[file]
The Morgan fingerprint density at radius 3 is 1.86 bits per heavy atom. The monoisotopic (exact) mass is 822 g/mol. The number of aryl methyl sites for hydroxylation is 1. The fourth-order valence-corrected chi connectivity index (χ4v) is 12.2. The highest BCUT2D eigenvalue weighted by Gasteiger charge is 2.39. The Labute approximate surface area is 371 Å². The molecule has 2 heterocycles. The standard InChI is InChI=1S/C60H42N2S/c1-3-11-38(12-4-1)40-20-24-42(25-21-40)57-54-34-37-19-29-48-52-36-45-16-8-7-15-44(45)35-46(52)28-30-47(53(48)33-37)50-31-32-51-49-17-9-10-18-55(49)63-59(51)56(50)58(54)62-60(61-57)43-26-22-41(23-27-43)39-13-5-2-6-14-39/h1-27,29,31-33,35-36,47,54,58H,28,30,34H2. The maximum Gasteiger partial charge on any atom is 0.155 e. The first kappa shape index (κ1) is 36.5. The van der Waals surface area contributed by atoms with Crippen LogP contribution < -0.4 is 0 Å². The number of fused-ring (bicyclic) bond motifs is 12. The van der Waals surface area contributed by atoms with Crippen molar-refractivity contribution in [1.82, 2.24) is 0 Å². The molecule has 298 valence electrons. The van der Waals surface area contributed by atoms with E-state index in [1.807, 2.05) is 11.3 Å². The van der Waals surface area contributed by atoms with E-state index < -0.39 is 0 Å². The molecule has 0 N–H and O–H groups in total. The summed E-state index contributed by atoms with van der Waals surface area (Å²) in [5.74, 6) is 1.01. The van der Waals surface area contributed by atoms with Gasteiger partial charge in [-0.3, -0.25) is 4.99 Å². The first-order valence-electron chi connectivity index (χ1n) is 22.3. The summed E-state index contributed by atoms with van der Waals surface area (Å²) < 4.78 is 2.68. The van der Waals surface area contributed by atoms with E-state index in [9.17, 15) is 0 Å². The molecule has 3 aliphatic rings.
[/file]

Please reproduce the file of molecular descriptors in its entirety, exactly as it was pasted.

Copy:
The Morgan fingerprint density at radius 3 is 1.86 bits per heavy atom. The monoisotopic (exact) mass is 822 g/mol. The number of aryl methyl sites for hydroxylation is 1. The fourth-order valence-corrected chi connectivity index (χ4v) is 12.2. The highest BCUT2D eigenvalue weighted by Gasteiger charge is 2.39. The Labute approximate surface area is 371 Å². The molecule has 2 heterocycles. The standard InChI is InChI=1S/C60H42N2S/c1-3-11-38(12-4-1)40-20-24-42(25-21-40)57-54-34-37-19-29-48-52-36-45-16-8-7-15-44(45)35-46(52)28-30-47(53(48)33-37)50-31-32-51-49-17-9-10-18-55(49)63-59(51)56(50)58(54)62-60(61-57)43-26-22-41(23-27-43)39-13-5-2-6-14-39/h1-27,29,31-33,35-36,47,54,58H,28,30,34H2. The maximum Gasteiger partial charge on any atom is 0.155 e. The first kappa shape index (κ1) is 36.5. The van der Waals surface area contributed by atoms with Crippen LogP contribution < -0.4 is 0 Å². The number of fused-ring (bicyclic) bond motifs is 12. The van der Waals surface area contributed by atoms with Crippen molar-refractivity contribution in [1.82, 2.24) is 0 Å². The molecule has 298 valence electrons. The van der Waals surface area contributed by atoms with E-state index in [1.807, 2.05) is 11.3 Å². The van der Waals surface area contributed by atoms with E-state index < -0.39 is 0 Å². The molecule has 0 N–H and O–H groups in total. The summed E-state index contributed by atoms with van der Waals surface area (Å²) in [5.74, 6) is 1.01. The van der Waals surface area contributed by atoms with Gasteiger partial charge in [-0.3, -0.25) is 4.99 Å². The first-order valence-electron chi connectivity index (χ1n) is 22.3. The summed E-state index contributed by atoms with van der Waals surface area (Å²) < 4.78 is 2.68. The van der Waals surface area contributed by atoms with E-state index in [9.17, 15) is 0 Å². The molecule has 3 aliphatic rings.